NEW YORK ( TheStreet) -- Stock futures were pointing to a higher open Thursday, signaling that the S&P 500 could add to the all-time high set Wednesday as weekly jobless claims declined, easing concerns about the U.S. labor market.
Futures for the S&P 500 were up 1 point, or 1.47 points above fair value, at 1,583.75 after the index shattered its intraday record of 1,576.09 set in October 2007. The Federal Reserve this week indicated it will maintain its asset buying program for the foreseeable future while Japan reasserted its aggressive monetary policies and Chinese imports jumped in March.
"The gain in equities is either saying QE is here to stay ... or that earnings season is going to be much, much better than expected. Maybe both," Dan Greenhaus, chief global strategist at the broker-dealer BTIG LLC in New York said in a note Wednesday evening.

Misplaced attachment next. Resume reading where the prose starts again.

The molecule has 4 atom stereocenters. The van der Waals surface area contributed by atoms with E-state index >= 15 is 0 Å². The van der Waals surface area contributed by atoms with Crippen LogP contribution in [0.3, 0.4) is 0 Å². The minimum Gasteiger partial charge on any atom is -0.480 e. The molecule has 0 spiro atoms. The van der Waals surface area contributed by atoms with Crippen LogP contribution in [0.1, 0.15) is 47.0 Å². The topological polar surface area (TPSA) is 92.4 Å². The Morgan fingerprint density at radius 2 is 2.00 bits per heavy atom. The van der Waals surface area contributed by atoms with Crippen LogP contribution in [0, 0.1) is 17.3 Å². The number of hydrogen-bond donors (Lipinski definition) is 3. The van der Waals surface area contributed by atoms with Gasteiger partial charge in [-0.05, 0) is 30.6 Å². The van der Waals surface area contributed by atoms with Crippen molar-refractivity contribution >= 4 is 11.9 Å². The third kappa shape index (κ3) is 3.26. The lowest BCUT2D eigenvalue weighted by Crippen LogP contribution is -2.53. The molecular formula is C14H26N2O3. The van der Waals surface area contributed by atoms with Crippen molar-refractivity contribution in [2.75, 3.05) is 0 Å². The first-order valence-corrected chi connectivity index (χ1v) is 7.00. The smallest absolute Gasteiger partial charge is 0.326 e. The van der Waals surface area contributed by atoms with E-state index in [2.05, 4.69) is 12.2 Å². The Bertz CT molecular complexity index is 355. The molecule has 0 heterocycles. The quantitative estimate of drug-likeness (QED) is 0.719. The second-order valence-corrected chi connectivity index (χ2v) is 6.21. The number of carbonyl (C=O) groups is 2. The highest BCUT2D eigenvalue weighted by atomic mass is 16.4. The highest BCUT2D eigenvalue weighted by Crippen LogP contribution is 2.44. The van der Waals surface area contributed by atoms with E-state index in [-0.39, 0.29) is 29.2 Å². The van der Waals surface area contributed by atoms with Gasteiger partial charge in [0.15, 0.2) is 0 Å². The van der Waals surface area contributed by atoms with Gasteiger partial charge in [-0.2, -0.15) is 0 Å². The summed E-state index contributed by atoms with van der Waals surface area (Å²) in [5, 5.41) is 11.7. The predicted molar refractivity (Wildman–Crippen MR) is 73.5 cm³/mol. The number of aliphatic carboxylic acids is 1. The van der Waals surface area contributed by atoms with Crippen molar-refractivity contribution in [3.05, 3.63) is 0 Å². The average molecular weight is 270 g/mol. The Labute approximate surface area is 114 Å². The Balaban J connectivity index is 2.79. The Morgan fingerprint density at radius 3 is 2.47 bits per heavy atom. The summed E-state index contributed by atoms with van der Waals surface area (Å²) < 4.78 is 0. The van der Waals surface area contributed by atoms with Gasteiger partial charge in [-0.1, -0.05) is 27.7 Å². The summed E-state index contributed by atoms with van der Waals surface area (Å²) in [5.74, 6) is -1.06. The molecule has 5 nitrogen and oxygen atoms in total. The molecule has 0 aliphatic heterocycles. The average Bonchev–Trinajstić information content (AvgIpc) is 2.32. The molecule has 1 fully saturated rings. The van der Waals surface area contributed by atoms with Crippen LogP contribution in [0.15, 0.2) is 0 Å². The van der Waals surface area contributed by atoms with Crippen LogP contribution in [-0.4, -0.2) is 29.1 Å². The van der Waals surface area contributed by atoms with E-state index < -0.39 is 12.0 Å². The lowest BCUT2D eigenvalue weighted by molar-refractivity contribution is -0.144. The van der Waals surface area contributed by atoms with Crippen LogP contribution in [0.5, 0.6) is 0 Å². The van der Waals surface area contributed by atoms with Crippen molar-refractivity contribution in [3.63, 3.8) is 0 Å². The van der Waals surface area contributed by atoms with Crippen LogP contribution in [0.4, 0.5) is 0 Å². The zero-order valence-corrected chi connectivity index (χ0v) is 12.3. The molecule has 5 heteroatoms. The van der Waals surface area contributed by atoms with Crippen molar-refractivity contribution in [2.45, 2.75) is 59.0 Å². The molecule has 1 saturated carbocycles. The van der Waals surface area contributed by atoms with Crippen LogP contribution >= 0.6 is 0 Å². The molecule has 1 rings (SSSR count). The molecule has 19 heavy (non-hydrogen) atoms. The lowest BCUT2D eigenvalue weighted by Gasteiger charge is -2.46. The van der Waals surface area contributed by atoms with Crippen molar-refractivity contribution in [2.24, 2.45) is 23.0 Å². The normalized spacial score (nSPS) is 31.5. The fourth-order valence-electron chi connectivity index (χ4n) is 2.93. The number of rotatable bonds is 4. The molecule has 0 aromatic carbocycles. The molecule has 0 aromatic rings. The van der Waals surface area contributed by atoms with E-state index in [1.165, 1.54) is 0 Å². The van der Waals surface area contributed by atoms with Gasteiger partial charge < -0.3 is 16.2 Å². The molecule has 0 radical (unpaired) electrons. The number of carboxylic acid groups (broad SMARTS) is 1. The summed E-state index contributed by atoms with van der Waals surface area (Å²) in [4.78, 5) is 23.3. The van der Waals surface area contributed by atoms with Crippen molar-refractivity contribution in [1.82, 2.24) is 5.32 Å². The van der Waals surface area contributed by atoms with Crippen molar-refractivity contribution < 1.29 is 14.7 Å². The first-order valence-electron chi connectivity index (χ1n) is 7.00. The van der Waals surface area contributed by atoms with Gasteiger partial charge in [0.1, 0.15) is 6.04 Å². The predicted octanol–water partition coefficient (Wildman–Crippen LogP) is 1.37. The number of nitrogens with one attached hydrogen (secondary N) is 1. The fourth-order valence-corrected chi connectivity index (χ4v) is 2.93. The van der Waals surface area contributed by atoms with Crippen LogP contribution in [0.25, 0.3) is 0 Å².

Bed Bath & Beyond (BBBY - Get Report) was rising 2% to $66.81 in premarket trading after the housewares retailer fell in afterhours trading Wednesday after forecasting lower-than-expected current-quarter earnings and revenue as it continues be challenged by online rivals, a gravitation towards lower-margin merchandises, and a rise in coupon redemptions.Futures for the Dow Jones Industrial Average were up 14 points, or 13.76 points above fair value, at 14,747. Futures for the Nasdaq were down 5.5 points, or 4.86 points below fair value, at 2,847.75 Among the 5% of S&P 500 companies that have announced results so far, nearly three-quarters have exceeded expectations, according to Thomson Reuters. The Department of Labor reported that the number of U.S. residents filing for unemployment benefits fell by 42,000 to 346,000 in the week ended Apr. 6 from an upwardly-revised 388,000. Economists were expecting initial jobless claims to add up to 365,000. The four-week moving average, which gives a better sense of the long-term trends, was 358,000, an increase of 3,000 from the previous week's revised average of 355,000. The number of people continuing to collect jobless benefits dropped by 12,000 to 3.079 million during the week ending Mar. 30 from an upwardly-revised 3.091 million. Economists were expecting continuing claims of 3.066 million.
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